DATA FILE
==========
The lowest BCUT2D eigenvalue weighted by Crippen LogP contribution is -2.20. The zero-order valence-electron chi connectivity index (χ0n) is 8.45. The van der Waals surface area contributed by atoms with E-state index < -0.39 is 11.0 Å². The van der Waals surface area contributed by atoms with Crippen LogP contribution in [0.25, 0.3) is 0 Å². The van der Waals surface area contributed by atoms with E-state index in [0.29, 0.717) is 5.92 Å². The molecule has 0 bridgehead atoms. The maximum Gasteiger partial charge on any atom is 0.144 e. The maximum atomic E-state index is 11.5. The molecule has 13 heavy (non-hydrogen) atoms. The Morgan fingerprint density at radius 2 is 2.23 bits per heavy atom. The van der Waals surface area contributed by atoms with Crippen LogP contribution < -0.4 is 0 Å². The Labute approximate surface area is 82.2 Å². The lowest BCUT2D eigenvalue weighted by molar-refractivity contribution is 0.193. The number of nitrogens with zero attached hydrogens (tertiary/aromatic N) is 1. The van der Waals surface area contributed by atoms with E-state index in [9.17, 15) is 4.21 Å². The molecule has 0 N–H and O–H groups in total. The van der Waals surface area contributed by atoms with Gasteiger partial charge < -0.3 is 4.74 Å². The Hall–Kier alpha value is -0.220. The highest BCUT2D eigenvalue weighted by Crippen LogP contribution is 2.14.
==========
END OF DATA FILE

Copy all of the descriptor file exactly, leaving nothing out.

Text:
The lowest BCUT2D eigenvalue weighted by Crippen LogP contribution is -2.20. The zero-order valence-electron chi connectivity index (χ0n) is 8.45. The van der Waals surface area contributed by atoms with E-state index < -0.39 is 11.0 Å². The van der Waals surface area contributed by atoms with Crippen LogP contribution in [0.25, 0.3) is 0 Å². The van der Waals surface area contributed by atoms with E-state index in [0.29, 0.717) is 5.92 Å². The molecule has 0 bridgehead atoms. The maximum Gasteiger partial charge on any atom is 0.144 e. The maximum atomic E-state index is 11.5. The molecule has 13 heavy (non-hydrogen) atoms. The Morgan fingerprint density at radius 2 is 2.23 bits per heavy atom. The van der Waals surface area contributed by atoms with Crippen LogP contribution < -0.4 is 0 Å². The Labute approximate surface area is 82.2 Å². The lowest BCUT2D eigenvalue weighted by molar-refractivity contribution is 0.193. The number of nitrogens with zero attached hydrogens (tertiary/aromatic N) is 1. The van der Waals surface area contributed by atoms with E-state index in [9.17, 15) is 4.21 Å². The molecule has 0 N–H and O–H groups in total. The van der Waals surface area contributed by atoms with Gasteiger partial charge < -0.3 is 4.74 Å². The Hall–Kier alpha value is -0.220. The highest BCUT2D eigenvalue weighted by Crippen LogP contribution is 2.14.